The Three Jewels in the West and the East

In Buddhism, which originated in India, there is something referred to as the three precious jewels and it is the crux of Buddhism worldwide, regardless of the country in which it is practiced. Since Buddhism has a rich tradition in Tibet, China, Japan, and India, as well as other Eastern countries, that is where it is learned from.

The Three Jewels

The three jewels are the Buddha, as example; the Dharma, as teaching; and the Sangha, as the community of practitioners. In the East, these three jewels are the basis of Refuge, which is the initial vow that the Buddhist practitioner takes to enter the practice of Buddhism.

One takes these vows under an enlightened master or the emissary of one and they literally take refuge in the three jewels for understanding and practice. The Buddha was a human being who attained enlightenment, which is the freedom and liberation from the cycles of existence in the six realms.

The Six Realms

According to all Buddhist teachings regardless of origin, there are six realms of existence. They are all considered to be tainted or “samsara,” meaning that they all have suffering and impermanence as their cardinal marks of reality.

There are three higher realms and three lower realms. In Buddhism, it is considered more favorable to be born into one of the higher realms but one is still subject to suffering in any of them.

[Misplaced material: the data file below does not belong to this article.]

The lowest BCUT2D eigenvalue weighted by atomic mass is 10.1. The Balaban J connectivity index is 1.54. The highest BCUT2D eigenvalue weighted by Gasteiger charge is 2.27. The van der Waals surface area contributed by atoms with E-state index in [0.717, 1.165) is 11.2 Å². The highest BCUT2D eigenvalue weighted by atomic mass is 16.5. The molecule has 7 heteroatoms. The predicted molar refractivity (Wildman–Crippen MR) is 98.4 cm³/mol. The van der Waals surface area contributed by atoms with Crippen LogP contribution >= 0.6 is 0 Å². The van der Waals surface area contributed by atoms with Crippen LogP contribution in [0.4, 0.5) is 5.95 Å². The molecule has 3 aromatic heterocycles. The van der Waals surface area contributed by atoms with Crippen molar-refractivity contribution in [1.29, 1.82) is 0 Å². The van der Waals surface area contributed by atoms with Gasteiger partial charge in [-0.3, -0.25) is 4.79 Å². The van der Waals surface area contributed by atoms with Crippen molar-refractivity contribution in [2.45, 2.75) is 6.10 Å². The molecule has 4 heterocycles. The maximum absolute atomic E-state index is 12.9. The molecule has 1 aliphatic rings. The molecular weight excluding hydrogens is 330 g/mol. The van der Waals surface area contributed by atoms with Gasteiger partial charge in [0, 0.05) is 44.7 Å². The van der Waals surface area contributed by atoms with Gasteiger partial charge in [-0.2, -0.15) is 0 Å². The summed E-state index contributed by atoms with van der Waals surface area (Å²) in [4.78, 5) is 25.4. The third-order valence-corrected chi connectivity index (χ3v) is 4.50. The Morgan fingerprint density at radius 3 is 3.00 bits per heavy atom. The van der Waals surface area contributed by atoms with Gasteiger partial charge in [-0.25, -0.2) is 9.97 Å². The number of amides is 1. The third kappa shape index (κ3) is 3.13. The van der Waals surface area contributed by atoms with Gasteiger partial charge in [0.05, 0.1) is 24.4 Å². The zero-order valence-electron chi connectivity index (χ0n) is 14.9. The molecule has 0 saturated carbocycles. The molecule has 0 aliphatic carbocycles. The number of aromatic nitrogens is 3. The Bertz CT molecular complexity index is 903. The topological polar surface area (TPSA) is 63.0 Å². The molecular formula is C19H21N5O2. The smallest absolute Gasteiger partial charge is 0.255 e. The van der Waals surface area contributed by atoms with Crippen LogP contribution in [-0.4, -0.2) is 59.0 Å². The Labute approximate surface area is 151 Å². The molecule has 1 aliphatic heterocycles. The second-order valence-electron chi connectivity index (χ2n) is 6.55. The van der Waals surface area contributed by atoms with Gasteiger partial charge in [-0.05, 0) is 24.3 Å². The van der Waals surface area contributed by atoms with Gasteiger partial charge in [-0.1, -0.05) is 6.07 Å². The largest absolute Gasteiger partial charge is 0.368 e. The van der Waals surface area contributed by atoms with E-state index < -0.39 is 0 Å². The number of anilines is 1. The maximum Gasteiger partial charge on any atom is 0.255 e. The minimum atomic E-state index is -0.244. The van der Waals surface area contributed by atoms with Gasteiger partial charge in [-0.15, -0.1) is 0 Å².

The three higher realms are: The human realm, the demi-god realm, and the realms of the gods. The three lower realms are: The animal realm, the realm of hungry ghosts, and the hell realms.

Each is correlated with certain afflictive emotions and thus regarded as well below enlightened states of consciousness in which there are no afflictive emotions.

Western Versus Eastern

All Buddhism, as it is known, originated in the East from Gautama Buddha, the original Buddha who was once Prince Siddhartha from India. He renounced all earthly ties of wealth, fame, stature, and comfort in order to find a higher state of consciousness.


As an example, the Buddha himself still stands for all Buddhist traditions, hence the name given to the religion which is actually more a system of thought than it is a religion. He is the ultimate example and the state of the Buddha is something that is said anyone can attain.

Buddhism was brought to the West by the Venerable Chogyam Trungpa Rinpoche who came from Tibet. He demystified the practices for Westerners so they could begin practice on their own without having to travel to India in order to learn.


The original form of Western Buddhism is now known as Shambhala Buddhism and it is purely Western Buddhism in the strictest sense. Now there are other forms of Western Buddhism and the methods are still very similar. All utilize meditation and right action as a basis for practice.

To this very day, Shambhala Buddhism is practiced across the country and now around the world. Westerners think differently than those in the East and are faced with different lifestyles.